Pinckney's command and i^ive Hamilton command of all the
forces in the West ? ^ Such are some of the queries which
are sent during the early days of May. McHenry answers
and gives various directions that ^Maryland had better not be
taken away from Hamilton's command at present, that en-
listments are for five years, that the colonels are to recom-
mend, but that even they are not exempt from partialities,
that no foreigners are to be enlisted, if it can be avoided. *
He is also busy making contracts for the supply of rations
to the forces. About this time, ^ Washington wrote, con-
cerning the officers to be appointed from Virginia, whom he
had been asked to select. He feels not sufficiently acquainted

1 Sparks, xi, 426 ; Ford, xiv, 174. He approves of McHenry's plans
for promotion. May 2, McHenry wrote, asking wlio sliould suggest officers
from North Carolina, where the governor was not sufficiently impressed
with the need of real federal men.

2 Adams, viii, 640.

3 May 30, McHenry informed Hamilton that Tennessee would be
under Pinckney.

4 Mav 23, McHenry asks Hamilton to recommend officers from New

5 May 13, Sparks, xi, 429. Sparks leaves these sentences unprinted:

"Your favour of the 2d. inst. concerning dispatches of the 10th ulto.
was brought to me bv the messenger who carried my letters to you (of the
5th & 6th.) to the Post Office in Alexandria. • • • There are many matters
necessary for me to settle before I could leave home with any tolerable
conveniences, and many things, the providing of which would run me to an
unnecessary expence, if I am not called to the Field. * • • "

Sparks, xi, 447. August 12, Washington wrote that there was no Im-
mediate prospect of officering the Virginia quota unless some other method
of finding officers be provided.

388 Life and Correspondetice [Chap. xiv

with the people to do this alone, but has summoned the aid
of Generals Morgan, Lee and Marshall, and Colonels Heath
and Carrington. The task is delicate, for he must find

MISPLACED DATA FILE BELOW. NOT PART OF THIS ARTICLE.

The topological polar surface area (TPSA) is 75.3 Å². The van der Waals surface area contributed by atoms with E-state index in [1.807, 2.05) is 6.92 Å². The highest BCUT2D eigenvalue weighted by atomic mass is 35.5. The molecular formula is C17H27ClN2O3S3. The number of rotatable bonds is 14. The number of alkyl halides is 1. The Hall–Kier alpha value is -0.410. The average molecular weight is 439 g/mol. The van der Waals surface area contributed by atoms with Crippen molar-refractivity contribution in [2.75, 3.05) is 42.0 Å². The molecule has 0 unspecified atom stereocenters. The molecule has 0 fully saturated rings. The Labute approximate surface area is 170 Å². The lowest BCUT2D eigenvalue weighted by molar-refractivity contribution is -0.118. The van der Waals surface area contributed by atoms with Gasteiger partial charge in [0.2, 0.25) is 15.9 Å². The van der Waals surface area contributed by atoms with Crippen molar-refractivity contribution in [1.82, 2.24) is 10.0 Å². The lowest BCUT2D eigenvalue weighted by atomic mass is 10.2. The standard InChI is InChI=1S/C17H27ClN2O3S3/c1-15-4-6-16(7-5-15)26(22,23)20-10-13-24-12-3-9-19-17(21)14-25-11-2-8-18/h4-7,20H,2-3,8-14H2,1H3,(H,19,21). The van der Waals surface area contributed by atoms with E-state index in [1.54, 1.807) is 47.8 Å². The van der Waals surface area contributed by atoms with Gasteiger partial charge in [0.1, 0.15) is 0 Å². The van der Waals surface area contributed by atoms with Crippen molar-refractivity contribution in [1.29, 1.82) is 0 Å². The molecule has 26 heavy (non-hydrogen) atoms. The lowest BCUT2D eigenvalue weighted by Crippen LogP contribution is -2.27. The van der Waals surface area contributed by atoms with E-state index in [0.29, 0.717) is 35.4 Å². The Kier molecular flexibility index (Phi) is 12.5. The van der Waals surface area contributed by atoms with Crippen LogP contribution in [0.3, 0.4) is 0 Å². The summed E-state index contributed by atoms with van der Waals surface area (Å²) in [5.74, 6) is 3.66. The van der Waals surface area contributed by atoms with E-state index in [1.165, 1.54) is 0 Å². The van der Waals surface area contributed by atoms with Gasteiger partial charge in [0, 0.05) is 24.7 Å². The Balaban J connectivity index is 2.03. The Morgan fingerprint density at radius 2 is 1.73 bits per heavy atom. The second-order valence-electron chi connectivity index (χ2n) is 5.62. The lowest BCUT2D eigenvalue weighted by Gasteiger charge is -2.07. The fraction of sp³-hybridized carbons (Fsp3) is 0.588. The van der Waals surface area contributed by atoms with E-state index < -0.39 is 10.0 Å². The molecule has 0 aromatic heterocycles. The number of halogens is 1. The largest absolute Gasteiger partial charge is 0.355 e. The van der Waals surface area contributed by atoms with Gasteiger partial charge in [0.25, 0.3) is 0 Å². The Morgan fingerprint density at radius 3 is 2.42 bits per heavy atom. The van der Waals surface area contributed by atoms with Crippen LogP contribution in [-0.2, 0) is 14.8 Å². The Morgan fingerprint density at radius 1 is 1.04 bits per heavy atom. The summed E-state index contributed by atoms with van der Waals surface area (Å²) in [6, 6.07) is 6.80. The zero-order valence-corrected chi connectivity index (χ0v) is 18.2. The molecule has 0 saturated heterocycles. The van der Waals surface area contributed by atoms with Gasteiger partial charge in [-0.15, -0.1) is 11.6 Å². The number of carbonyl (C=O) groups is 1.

whether men will accept positions, which may not be offered
them. He suggests, therefore, that the war office give public
notice that it may have to raise the twenty-four additional
regiments and that it requests that "all those, who are de-
sirous of serving their country on the terms specified in that
act, would signify the same" to Washington, or to whomever
the department should appoint in any state to receive the
applications. These applications should be in writing and
accompanied by testimonials and would be of great use in
selecting persons to receive appointments. Washington
thinks, from Adams's acts, that "stronger indications of hos-
tility have been received" and asks to be told at once, if this
be so, that he may prepare for active service. He also urges
that the "most prompt and pointed attention be given to the
procuring and instructing" men in artillery and engineering;
in which the "great advantage of the armies of France" lies.
McHenry answered, six days later, that he feared to adver-
tise for officers, lest people should say the service was unpop-
ular. To this subject, Washington recurred in a letter of
June 6, enclosing letters from Marshall and Lee, which show
they can be of little assistance. He promises to pursue the
search for officers from Virginia to the best of his ability.
Washington transmits ^ a number of applications for ap-
pointment as officers and discusses them, reverting especially
to the position of chief of engineers, for which he thinks no
Frenchman ought to be employed at this time.

We also learn of Virginia matters from a letter sent from
Charlottesville on May 3 by John Nicholas.

"Your inclosures of the Commissions to the Officers of
Capt. Hay's company of volunteer rifleman, together with a
letter to myself, & another to Cap Hays, have been duly re-
ceived ; the delay of which I can readily believe imputable to
no other cause than those you have assigned. The propriety
of the govt's giving incouragement to federalism in this quar-
ter of the Union, Avhere its' sparks, I am sorry to say, are
too rare, can not be unknown to those in the President's and
your situation. It was my great zeal for those principles &
that conduct which I have ever approved of in the administra-

1 Sparks, xi, 432.

1799-1800] of James McHi'ury 380

tion of our govt., I undortook to recommond the vohmtetn-
corps of ritlemeu of Albemarle; & am not a little gratified, I
can assure you, ti) find that reivmimendation has met the
approbation of the President & yourself, altlKi' ail "the reijui-
sites of the law have not been complyed with." re-
quests shall be attended to, & the necessity of a complyance
with them fully impressed on that little band, which' I will
also endeavour to have encreased. But I have to infoi-m you,
which is the principal object of trouliling you at present, that
the 'printei^s copy of general regulations,' mentioned in your